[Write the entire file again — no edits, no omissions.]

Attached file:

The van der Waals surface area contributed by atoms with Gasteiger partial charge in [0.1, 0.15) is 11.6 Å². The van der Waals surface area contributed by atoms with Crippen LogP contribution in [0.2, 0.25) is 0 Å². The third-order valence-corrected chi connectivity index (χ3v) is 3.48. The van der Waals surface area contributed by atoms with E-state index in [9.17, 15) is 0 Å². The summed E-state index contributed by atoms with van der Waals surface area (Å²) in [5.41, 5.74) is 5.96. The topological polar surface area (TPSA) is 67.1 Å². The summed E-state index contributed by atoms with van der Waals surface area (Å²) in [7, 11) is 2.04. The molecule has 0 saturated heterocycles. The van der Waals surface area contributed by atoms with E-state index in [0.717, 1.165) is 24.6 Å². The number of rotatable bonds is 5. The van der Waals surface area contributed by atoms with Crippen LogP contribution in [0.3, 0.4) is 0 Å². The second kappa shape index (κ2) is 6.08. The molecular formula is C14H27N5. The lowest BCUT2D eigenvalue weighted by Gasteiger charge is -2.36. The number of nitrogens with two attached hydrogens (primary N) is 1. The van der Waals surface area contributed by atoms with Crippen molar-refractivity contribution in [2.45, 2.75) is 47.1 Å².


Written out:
The van der Waals surface area contributed by atoms with Gasteiger partial charge in [0.1, 0.15) is 11.6 Å². The van der Waals surface area contributed by atoms with Crippen LogP contribution in [0.2, 0.25) is 0 Å². The third-order valence-corrected chi connectivity index (χ3v) is 3.48. The van der Waals surface area contributed by atoms with E-state index in [9.17, 15) is 0 Å². The summed E-state index contributed by atoms with van der Waals surface area (Å²) in [5.41, 5.74) is 5.96. The topological polar surface area (TPSA) is 67.1 Å². The summed E-state index contributed by atoms with van der Waals surface area (Å²) in [7, 11) is 2.04. The molecule has 0 saturated heterocycles. The van der Waals surface area contributed by atoms with E-state index in [0.717, 1.165) is 24.6 Å². The number of rotatable bonds is 5. The van der Waals surface area contributed by atoms with Crippen LogP contribution in [0.3, 0.4) is 0 Å². The second kappa shape index (κ2) is 6.08. The molecular formula is C14H27N5. The lowest BCUT2D eigenvalue weighted by Gasteiger charge is -2.36. The number of nitrogens with two attached hydrogens (primary N) is 1. The van der Waals surface area contributed by atoms with Crippen molar-refractivity contribution in [2.45, 2.75) is 47.1 Å².